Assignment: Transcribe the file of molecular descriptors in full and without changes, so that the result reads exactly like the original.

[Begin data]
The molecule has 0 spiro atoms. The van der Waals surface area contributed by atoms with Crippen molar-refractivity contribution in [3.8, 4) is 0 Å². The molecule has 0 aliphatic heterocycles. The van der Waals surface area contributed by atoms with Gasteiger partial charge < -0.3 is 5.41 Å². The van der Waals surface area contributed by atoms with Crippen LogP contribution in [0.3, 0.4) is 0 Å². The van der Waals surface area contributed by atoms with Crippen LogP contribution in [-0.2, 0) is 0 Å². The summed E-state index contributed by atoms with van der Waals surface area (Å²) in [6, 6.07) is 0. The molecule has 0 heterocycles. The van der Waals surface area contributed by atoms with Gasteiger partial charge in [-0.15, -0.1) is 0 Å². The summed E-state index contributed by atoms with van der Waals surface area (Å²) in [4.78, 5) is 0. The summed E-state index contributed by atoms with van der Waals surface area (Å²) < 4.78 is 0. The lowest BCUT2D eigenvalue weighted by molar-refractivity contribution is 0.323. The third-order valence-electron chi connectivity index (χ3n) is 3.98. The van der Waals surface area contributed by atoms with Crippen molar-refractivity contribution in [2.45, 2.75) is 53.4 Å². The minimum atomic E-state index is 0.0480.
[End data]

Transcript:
The molecule has 0 spiro atoms. The van der Waals surface area contributed by atoms with Crippen molar-refractivity contribution in [3.8, 4) is 0 Å². The molecule has 0 aliphatic heterocycles. The van der Waals surface area contributed by atoms with Gasteiger partial charge < -0.3 is 5.41 Å². The van der Waals surface area contributed by atoms with Crippen LogP contribution in [0.3, 0.4) is 0 Å². The van der Waals surface area contributed by atoms with Crippen LogP contribution in [-0.2, 0) is 0 Å². The summed E-state index contributed by atoms with van der Waals surface area (Å²) in [6, 6.07) is 0. The molecule has 0 heterocycles. The van der Waals surface area contributed by atoms with Gasteiger partial charge in [-0.15, -0.1) is 0 Å². The summed E-state index contributed by atoms with van der Waals surface area (Å²) in [4.78, 5) is 0. The summed E-state index contributed by atoms with van der Waals surface area (Å²) < 4.78 is 0. The lowest BCUT2D eigenvalue weighted by molar-refractivity contribution is 0.323. The third-order valence-electron chi connectivity index (χ3n) is 3.98. The van der Waals surface area contributed by atoms with Crippen molar-refractivity contribution in [2.45, 2.75) is 53.4 Å². The minimum atomic E-state index is 0.0480.